AJ Puk is a really good prospect, and he’s made Top 100 Prospects lists since he was drafted in 2016. Unlike Manaea, Puk is a stuff monster that throws left-handed. Puk sits in the mid-90s as a starter, with the potential for 3 plus pitches, and a 4th (a curveball) that’s average. The problem with Puk is that he’s got as many injury red flags as any prospect in baseball. He’s basically missed 3 years due to Tommy John Surgery, subsequent rehab, and persistent shoulder trouble. Puk has also been dinged in the past for being out of shape, though he has been training at Cressey Sports Performance (see the Yankee connection!), so look out for “best shape of his life” stories this Spring. In reality, if Puk can stay on the mound, he’ll likely have an MLB role. I’m just not sure that his arm will hold up under a starter’s workload. Puk is almost 26 already, and it will take a couple of years now to build up his innings in the rotation. I think his most likely role is as an impact bullpen arm.

Should teams want guys like Manaea and Puk? Absolutely! Are they worth Clint Frazier? No. In a world far, far away (otherwise known as 2019), I projected that Frazier would peak as an average outfielder due to his defensive struggles and strikeout issues. Frazier did a lot to dispel those notions in 2020. I want to see it over a full season, but I think Frazier may yet be an All-Star for the Yankees. A player with that much current ability and future potential cannot be traded for players with as many question marks as Manaea and Puk.

Keith asks: Aaron Boone says Severino is already playing catch from 120 feet. What does that mean for his comeback? And when do you think he’ll pitch for the Yankees in 2021?

I was very encouraged to hear that Sevy is already tossing from 120 feet. The Yankees have typically been very vague about injury updates, so to hear that level of transparency and general optimism from Boone was a breath of fresh air. Luis Severino will be one year removed from Tommy John Surgery on February 27th, so let’s use that as a guideline. For a long-term asset like Sevy, I would expect the Yankees to wait until the 16-18 month mark to bring Severino back to a Major League mound (remember, the days of 10-12 month returns from Tommy John are over, as longer recovery times statistically last longer and work better). 16 months would put us at just before the All-Star break while 17 months brings us to the end of July.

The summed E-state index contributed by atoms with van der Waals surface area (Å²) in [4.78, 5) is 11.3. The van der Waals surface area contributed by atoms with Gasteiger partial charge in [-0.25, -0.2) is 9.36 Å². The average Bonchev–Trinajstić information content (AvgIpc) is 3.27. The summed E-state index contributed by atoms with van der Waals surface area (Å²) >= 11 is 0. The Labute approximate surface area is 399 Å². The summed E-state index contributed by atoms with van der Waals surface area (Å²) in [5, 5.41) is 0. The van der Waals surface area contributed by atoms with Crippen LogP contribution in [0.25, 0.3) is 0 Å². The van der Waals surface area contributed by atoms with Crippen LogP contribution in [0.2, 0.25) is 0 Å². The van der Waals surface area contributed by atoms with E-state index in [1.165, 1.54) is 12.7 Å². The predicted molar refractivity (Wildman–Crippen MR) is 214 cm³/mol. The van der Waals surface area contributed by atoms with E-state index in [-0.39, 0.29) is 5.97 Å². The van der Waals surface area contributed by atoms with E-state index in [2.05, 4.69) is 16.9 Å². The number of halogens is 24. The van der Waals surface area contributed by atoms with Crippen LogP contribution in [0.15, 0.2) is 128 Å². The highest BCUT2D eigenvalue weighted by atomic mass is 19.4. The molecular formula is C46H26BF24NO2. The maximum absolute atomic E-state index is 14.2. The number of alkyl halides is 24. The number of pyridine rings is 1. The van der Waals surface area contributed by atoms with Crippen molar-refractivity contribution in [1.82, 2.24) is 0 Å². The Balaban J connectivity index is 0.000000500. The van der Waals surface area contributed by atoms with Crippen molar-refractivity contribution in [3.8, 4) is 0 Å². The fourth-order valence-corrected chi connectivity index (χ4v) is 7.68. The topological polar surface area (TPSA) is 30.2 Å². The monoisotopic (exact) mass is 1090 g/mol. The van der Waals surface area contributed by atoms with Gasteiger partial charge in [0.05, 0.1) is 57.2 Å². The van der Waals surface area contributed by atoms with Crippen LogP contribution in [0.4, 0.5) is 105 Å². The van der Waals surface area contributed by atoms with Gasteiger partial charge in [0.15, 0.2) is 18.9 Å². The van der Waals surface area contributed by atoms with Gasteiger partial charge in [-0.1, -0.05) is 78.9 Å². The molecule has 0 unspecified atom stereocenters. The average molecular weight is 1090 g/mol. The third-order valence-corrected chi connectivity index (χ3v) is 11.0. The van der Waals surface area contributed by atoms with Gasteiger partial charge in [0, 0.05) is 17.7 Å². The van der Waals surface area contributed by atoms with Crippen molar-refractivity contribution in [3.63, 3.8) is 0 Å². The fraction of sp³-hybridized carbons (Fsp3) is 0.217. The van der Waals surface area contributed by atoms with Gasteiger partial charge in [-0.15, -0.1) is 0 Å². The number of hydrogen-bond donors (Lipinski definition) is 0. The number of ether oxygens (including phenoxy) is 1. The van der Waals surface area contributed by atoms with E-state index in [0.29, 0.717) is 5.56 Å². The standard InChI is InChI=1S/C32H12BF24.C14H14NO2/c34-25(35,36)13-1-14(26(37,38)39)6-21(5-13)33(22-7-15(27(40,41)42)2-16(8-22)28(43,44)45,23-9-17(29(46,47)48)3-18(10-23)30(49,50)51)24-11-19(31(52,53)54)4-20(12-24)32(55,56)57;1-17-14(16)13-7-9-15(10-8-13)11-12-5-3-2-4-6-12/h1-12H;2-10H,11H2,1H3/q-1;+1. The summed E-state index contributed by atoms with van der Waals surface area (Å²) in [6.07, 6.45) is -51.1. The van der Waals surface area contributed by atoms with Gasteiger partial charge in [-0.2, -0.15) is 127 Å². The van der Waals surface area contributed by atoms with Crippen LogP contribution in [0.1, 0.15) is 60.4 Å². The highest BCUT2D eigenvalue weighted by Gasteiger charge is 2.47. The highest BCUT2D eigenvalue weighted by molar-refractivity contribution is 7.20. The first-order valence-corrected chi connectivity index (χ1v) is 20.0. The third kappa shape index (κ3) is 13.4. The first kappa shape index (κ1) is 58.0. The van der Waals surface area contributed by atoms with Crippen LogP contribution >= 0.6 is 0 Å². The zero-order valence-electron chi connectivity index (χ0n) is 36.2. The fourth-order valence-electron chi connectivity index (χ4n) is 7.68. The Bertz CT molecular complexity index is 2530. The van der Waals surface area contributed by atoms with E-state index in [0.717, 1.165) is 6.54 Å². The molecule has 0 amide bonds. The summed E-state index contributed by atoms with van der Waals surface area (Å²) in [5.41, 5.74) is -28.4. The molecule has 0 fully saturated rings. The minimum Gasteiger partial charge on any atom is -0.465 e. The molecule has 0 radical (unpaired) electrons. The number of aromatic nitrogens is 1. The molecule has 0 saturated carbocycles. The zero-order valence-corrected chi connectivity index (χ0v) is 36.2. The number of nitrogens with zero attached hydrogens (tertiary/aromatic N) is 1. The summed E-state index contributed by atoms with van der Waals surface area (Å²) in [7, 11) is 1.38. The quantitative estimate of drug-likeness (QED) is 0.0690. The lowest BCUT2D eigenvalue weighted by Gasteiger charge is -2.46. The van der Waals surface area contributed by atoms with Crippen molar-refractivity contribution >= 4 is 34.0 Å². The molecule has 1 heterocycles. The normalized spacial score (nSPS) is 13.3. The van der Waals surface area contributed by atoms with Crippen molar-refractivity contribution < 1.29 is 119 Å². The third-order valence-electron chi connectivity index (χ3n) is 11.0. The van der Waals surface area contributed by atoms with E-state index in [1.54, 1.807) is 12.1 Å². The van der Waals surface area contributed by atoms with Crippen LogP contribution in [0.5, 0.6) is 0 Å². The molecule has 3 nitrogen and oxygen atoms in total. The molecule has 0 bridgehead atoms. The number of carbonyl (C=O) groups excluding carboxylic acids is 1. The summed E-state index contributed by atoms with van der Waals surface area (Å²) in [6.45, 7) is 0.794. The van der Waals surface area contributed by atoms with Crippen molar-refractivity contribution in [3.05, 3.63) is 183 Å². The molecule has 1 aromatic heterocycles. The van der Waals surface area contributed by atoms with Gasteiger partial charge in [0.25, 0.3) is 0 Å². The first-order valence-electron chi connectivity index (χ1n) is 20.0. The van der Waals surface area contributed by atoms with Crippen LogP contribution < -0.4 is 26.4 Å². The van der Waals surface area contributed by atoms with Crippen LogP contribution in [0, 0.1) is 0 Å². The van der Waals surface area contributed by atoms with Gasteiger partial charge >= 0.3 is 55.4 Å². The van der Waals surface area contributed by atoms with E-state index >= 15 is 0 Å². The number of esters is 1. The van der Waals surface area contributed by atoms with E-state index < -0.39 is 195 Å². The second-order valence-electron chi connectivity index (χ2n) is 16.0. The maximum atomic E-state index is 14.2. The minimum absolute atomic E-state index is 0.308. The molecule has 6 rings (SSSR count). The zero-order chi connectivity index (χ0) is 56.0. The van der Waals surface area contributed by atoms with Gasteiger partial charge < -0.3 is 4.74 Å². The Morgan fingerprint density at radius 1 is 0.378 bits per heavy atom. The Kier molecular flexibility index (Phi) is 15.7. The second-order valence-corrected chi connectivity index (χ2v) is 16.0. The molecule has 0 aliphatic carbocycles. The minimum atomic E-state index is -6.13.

Once you’re throwing from 120 feet, throwing straight stuff at 75% effort from a mound (or a half-mound) isn’t far behind. I would expect Sevy to hop on a mound for that stage by mid-late March. On that timeline, Sevy should be throwing all of his pitches at close to full-effort off of a mound by late May. Without setbacks, Sevy should be able to start throwing competitive pitches in a rehab setting by late-June. Returning from Tommy John can be complicated, and the logistics of rehab assignments with Covid-19 could still present issues, but I think the current schedule puts Sevy on pace for a return somewhere between mid-July and early-August.

As Yankee fans we’ve heard this all too frequently in recent years, but getting Sevy back after the All-Star break should be like getting a free trade acquisition. The dog days of summer usually prove to be the time when an extra starter is required, and Sevy should be just in time (maybe he should start looking for a cape…) to extend the rotation or fill-in for a starter that needs his innings managed. I don’t want to get ahead of myself, because Sevy still has a long way to go before he throws any competitive pitches in pinstripes, but it’s really good to hear that the arm feels good enough to be throwing at 120 feet right now.

Sam asks: Is Robinson Chirinos being brought in as competition for Gary Sanchez or Kyle Higashioka?

A lot has been made of Chirinos’ invitation to big league camp. Frankly, I just don’t see his acquisition as anything other than taking a flier on an experienced catcher who had some pop at one time in the same vein as when the Yankees signed Chris Iannetta last year. Much has been made of Chirinos’ past as Cole’s personal catcher, but the reality is that Chirinos has always been regarded as a below-average defensive catcher, and that is unlikely to improve now that he’s 36 (going on 37 in June). Additionally, his pop at the plate has been overstated, given that outside of his best season, he’s been an average offensive catcher, at best (averaged 106 OPS+ in his prime from 2016-2019). Even with average offense, I’m not sure Chirinos would reach 2 WAR by any valuation method with his struggles defensively.

Realistically, Chirinos was signed to be the, “Break the Glass in Case of Emergency” catcher. Sure, he’s a bit more legitimate than Iannetta was, so he can push Sanchez and Higgy in camp, and that has value after Sanchez’s struggles last year. However, I don’t see Chirinos’ as a guy who can approach either Sanchez or Higgy’s potential value in 2021.

#ClintFrazier #LuisSeverino #RobinsonChirinos